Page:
The Evil Eye
Author: Steve Kurtz
It's difficult to review this adventure because it's just so good. It's pretty much the textbook for how modules should be written. It has compelling NPCs, detailed environments, lots of room for tangents and improvisation, ideas for future adventures, and a major impact on the game world that doesn't rely on tearing the world apart. What more could a DM ask for?
The city of Karina, Invidia is presented in incredible detail. Nearly every number in the map key holds a potential spin-off adventure. I got particular mileage out of the Engineer, and letting Mallocchio use his powers to manipulate the town guard at the Citadel. Gabrielle Aderre's curse is finally manifested in her little demon-child Mallochio, and her story is both tragic and frightening.
The scares are there as well, although some need to be tweaked out by the DM for maximum effectiveness. Mallocchio's powers of teleportation and animal/human control can be very scary, as in the runaway cart scene on the docks, but a few more similar encounters can really torment the players, and give them a personal stake in taking him down. The module suggests this, but the DM will have to flesh out the encounters himself.
The vistani ghost mother Leyla, needs no such tweaking. She's about as creepy and tragic as they come. The horrific dogfights need a steady hand to avoid a gorefest (as the module notes) but provide a thrilling and memorable mini-climax. Mallocchio himself presents a refreshing change of pace, being something other than the usual undead, golem, necromancer, or lycanthrope. Eye is a great model for using a fiend as a manipulator behind the scenes and not a pile of hp and special attacks.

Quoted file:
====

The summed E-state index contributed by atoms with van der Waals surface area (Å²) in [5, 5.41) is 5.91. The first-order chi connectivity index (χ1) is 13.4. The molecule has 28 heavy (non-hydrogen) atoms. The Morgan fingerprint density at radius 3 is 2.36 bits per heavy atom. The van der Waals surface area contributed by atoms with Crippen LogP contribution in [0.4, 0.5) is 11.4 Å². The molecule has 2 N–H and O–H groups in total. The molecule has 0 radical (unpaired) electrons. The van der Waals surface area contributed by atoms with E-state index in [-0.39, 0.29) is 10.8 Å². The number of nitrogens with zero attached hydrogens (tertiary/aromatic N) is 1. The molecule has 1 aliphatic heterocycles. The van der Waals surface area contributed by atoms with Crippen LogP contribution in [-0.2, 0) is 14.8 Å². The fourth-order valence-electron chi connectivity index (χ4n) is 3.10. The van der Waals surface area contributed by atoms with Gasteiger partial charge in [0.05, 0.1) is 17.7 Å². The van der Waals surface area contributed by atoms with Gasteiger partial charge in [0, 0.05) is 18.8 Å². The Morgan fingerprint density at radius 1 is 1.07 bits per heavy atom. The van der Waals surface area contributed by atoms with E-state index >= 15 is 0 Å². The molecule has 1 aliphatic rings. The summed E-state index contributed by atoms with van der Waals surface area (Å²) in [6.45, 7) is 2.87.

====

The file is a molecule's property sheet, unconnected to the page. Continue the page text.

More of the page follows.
There are only two minor problems that I can see with The Evil Eye. Firstly, the huge number of NPCs running around can get confusing to player and DM alike. I recommend making some notes on each NPCs motivation and methods to avoid DM confusion. (e.g., Why did Matton want to go to the dogfights again?) To help the players keep things straight, I recommend copying the pictures of all the NPCs and displaying them when that person is around.
Secondly, there is a bit of a danger that the PC's will feel like spectators to all these NPC happenings. Finding adventure hooks to keep them feeling personally involved is difficult, but will keep them from just leaving and letting the Vistani sort things out themselves.
Aside from these quibbles, The Evil Eye is a masterpiece, fun for both DM and player, and a must-have for those interested in the history of the demiplane. Rating: 5/5
Summary: The PCs find themselves in Invidia where they have a chance encounter with a Vistani man haunted by his dead wife and whom serves as a guide through a nightmarish plot by the Gentleman Caller to incarnate the Dukkar into the world. Mallochio Aderre has been born by his seduction of Gabrielle Aderre and is wrecking havoc in the capital as she lays insane. Will the PCs help the Vistani bind him or allow him to free all the Dark Lords from their prisons?